Since it is developed by the OpenBSD Project, the main version of OpenSSH is specifically for the OpenBSD Unix operating system, and is in fact included in the base OpenBSD installation. As a separate but related effort, another team maintains a "portable" version that compiles on a variety of Unix flavors and tracks the main development effort. The supported platforms include Linux, Solaris AIX, IRIX, HP/UX, FreeBSD, and NetBSD (OpenSSH is included in FreeBSD as well). The portable version carries a "p" suffix. For example, 2.1.1p4 is the fourth release of the portable version of OpenSSH 2.1.1.
OpenSSH depends on two other software packages: OpenSSL and zlib. OpenSSL is a cryptographic library available at http://www.openssl.com/; all the cryptography used in OpenSSH is pulled from OpenSSL. zlib is a library of data-compression routines, available at http://www.info-zip.org/pub/infozip/zlib/. Before compiling OpenSSH, you must obtain and install these packages.
Building OpenSSH is similar to building SSH1 and SSH2, with the same configure; make; make install sequence. In some versions of OpenSSH prior to 2.2.0, though, make install didn't generate and install the host keys automatically. If your host keys are missing, you can install them with make host-key.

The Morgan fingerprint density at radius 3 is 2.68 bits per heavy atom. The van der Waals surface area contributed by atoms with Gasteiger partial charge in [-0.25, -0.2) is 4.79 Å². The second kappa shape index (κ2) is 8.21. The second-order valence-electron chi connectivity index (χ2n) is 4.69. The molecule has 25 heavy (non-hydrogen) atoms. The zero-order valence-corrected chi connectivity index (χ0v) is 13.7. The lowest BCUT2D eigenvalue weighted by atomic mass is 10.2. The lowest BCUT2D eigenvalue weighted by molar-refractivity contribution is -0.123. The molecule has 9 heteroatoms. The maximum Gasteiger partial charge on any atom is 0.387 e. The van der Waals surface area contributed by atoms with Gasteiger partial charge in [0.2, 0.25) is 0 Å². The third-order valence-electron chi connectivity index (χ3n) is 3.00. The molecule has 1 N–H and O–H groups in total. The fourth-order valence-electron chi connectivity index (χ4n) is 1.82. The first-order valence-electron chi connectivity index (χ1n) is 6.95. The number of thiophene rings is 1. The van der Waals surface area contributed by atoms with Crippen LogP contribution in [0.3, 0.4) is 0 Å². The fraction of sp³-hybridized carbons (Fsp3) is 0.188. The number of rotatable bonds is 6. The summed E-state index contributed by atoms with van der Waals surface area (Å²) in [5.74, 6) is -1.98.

By default, OpenSSH uses PAM for password authentication. PAM, the Pluggable Authentication Modules system, is a generic framework for authentication, authorization, and accounting (AAA). The idea is that programs call PAM to perform AAA functions, leaving the sysadmin free to configure individual programs to use various kinds of authentication, via dynamically loaded libraries. Visit http://www.kernel.org/pub/linux/libs/pam/ for more information on PAM.
PAM configuration for SSH is usually just a matter of copying the appropriate sshd.pam file from the distribution's contrib directory into place as /etc/pam.d/sshd. Sample files are included for various flavors of Unix.
Note that you don't need to restart sshd when you change the PAM configuration; the configuration files are checked on every use of PAM.
The main OpenSSH code base relies on the host operating system to provide a source of entropy, or randomness, via a device driver accessed through /dev/urandom. This is because the OpenBSD operating system has this device. If you build OpenSSH on a platform lacking such a device, such as Solaris, it needs an alternative source of randomness. There are two choices:
OpenSSH defaults to the first choice, the internal system, unless you configure it with EGD. The internal system uses a configurable set of commands that monitor changing aspects of the system operation, mixing their output together. You can control which commands are used and how, with the file /etc/ssh_prng_cmds.
4.3.5. Compilation Flags
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